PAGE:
Orgasm, Inc. (review)
What do women want? Victorian primness and Freudian misogyny that once saw women as frigid children suffering from penis envy has morphed into a pharmaceutical diagnosis of “female sexual dysfunction,” or FSD, as a way to explain why women can’t be just like men when it comes to sex. This hilarious first documentary feature from award-winning filmmaker Liz Canner won’t be startling to any woman who understands how her body works, knows what she wants in bed, and isn’t afraid to ask for it — or to any man who is curious about and generous with his female partners — but those of us worldly and wise about human sexuality will be angry to see laid so, er, bare, the medicalization of our culture’s unwillingness to meet women on their own terms. Can’t have an orgasm from plain-vanilla missionary-position intercourse? There are drugs for that! Maybe: they don’t work any better than placebos. So far there are no drugs to deal with the body-image issues that inhibit many women; the unequal division of labor in the home and with child care, which causes resentment between husbands and wives; or with the fact that everyone is overworked, stressed out, and just too exhausted for sex… though Canner does broach them here. She also introduces us to Ray Moynihan, editor of The British Medical Journal, who complains about “the corporate sponsored creation of disease” (which is, of course, not a problem solely concerning “FSD”); Carol Queen, who founded and curates the Good Vibrations Antique Vibrator Museum in San Francisco and relates stories of customers seeking her help who don’t know where their clitorises are (which must be one of the saddest things I’ve ever heard); doctors both pro and anti the new vaginal cosmetic surgeries that are purported to “cure” FSD; and other players in the ongoing attempts to make big bucks off women’s unhappiness in the bedroom. What’s “normal” for women’s sexual experience is not what we see in movies — not just porn, but in those preposterous Hollywood sex scenes in which a couple of quick thrusts has a woman screaming orgasmically — and this may be the first movie to acknowledge that.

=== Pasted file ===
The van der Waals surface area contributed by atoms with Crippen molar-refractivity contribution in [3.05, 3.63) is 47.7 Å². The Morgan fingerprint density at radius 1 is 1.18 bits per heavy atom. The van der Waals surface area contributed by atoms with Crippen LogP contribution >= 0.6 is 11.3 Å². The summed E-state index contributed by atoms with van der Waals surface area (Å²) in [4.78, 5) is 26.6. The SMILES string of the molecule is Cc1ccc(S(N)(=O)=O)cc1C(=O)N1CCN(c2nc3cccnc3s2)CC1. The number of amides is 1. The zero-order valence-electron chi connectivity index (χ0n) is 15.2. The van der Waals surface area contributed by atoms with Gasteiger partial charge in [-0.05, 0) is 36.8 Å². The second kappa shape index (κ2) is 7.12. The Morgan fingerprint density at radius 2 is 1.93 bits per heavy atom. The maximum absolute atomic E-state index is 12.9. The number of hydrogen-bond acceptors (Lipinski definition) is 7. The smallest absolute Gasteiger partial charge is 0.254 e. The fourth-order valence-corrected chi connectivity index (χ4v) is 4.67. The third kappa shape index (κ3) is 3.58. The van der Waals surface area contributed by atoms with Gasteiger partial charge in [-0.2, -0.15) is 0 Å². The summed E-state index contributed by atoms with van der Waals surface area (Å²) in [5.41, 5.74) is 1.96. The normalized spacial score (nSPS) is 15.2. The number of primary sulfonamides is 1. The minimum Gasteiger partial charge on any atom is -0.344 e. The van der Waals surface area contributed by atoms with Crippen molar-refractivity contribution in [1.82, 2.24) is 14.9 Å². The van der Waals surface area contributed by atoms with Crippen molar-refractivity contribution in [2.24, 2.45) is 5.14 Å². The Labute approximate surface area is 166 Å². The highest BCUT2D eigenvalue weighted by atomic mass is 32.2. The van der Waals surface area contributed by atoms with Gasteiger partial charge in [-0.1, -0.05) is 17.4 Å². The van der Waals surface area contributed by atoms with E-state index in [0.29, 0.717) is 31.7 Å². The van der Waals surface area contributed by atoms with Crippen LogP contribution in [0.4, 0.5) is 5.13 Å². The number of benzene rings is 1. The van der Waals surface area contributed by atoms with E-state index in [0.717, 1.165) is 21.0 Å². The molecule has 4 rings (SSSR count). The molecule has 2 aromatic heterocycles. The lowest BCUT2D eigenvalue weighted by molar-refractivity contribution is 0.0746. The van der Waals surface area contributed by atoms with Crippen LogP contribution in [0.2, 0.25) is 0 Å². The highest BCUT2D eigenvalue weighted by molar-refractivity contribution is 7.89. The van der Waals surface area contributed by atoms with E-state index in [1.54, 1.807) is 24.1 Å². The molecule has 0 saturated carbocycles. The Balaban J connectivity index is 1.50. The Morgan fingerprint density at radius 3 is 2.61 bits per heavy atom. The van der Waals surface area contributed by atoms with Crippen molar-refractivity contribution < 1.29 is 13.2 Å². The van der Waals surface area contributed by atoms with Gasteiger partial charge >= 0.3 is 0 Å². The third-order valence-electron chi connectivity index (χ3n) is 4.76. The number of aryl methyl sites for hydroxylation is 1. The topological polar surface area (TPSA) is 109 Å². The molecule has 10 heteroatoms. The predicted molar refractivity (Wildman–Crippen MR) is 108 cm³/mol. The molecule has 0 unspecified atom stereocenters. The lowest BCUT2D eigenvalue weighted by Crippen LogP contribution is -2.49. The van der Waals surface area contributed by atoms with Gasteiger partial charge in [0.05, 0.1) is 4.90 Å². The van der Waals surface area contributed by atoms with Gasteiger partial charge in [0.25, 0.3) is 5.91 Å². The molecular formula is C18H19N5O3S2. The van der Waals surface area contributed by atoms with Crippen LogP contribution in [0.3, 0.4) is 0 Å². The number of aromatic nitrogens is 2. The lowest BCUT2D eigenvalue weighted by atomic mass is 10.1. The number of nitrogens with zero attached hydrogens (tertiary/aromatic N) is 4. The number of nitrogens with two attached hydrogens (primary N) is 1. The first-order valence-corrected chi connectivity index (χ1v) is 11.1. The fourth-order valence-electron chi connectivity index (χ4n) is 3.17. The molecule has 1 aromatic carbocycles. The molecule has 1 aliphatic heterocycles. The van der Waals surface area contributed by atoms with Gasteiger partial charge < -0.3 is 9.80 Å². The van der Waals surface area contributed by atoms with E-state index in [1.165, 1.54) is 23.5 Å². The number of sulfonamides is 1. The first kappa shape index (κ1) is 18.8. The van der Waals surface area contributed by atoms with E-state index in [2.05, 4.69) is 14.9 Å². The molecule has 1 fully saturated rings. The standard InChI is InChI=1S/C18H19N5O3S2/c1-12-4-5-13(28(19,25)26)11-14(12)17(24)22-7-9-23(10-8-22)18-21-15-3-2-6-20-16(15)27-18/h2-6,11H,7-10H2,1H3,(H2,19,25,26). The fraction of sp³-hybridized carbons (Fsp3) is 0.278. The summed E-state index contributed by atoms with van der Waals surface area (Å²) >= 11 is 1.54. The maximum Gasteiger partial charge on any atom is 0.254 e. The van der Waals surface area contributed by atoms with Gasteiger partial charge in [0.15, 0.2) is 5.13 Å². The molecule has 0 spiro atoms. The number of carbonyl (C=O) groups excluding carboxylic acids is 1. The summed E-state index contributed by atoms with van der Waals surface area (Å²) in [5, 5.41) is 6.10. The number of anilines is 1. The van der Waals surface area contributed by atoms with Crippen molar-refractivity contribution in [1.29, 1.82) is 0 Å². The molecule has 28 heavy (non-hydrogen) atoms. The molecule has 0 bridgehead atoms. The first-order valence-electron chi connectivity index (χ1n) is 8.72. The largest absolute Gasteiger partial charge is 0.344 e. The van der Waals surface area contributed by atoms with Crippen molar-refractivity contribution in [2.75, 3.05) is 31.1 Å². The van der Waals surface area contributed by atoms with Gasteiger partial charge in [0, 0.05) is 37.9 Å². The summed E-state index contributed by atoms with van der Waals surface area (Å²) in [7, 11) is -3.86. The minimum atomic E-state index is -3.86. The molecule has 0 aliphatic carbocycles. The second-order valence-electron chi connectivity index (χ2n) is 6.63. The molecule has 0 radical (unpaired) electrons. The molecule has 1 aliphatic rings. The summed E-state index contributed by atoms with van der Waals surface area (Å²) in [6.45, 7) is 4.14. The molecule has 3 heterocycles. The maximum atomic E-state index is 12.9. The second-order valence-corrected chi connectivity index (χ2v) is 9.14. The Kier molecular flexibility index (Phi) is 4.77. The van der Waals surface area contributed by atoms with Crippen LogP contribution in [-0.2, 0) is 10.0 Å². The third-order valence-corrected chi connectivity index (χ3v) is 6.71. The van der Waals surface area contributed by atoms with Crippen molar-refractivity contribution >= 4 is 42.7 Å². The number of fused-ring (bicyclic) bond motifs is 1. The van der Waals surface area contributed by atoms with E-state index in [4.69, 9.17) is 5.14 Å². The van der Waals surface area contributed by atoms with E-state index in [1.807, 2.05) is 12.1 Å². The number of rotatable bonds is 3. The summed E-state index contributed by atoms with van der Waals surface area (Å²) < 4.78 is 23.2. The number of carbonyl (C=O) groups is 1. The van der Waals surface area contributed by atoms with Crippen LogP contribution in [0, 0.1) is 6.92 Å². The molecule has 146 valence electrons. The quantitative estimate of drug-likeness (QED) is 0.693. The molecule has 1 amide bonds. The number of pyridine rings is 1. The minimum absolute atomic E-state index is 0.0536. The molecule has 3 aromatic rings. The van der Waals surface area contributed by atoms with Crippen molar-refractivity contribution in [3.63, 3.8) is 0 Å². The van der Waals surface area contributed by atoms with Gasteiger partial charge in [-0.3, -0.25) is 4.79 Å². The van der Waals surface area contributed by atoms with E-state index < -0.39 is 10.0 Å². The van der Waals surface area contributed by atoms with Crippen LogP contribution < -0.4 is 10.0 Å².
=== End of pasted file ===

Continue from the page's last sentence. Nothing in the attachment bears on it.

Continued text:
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viewed at home on a small screen
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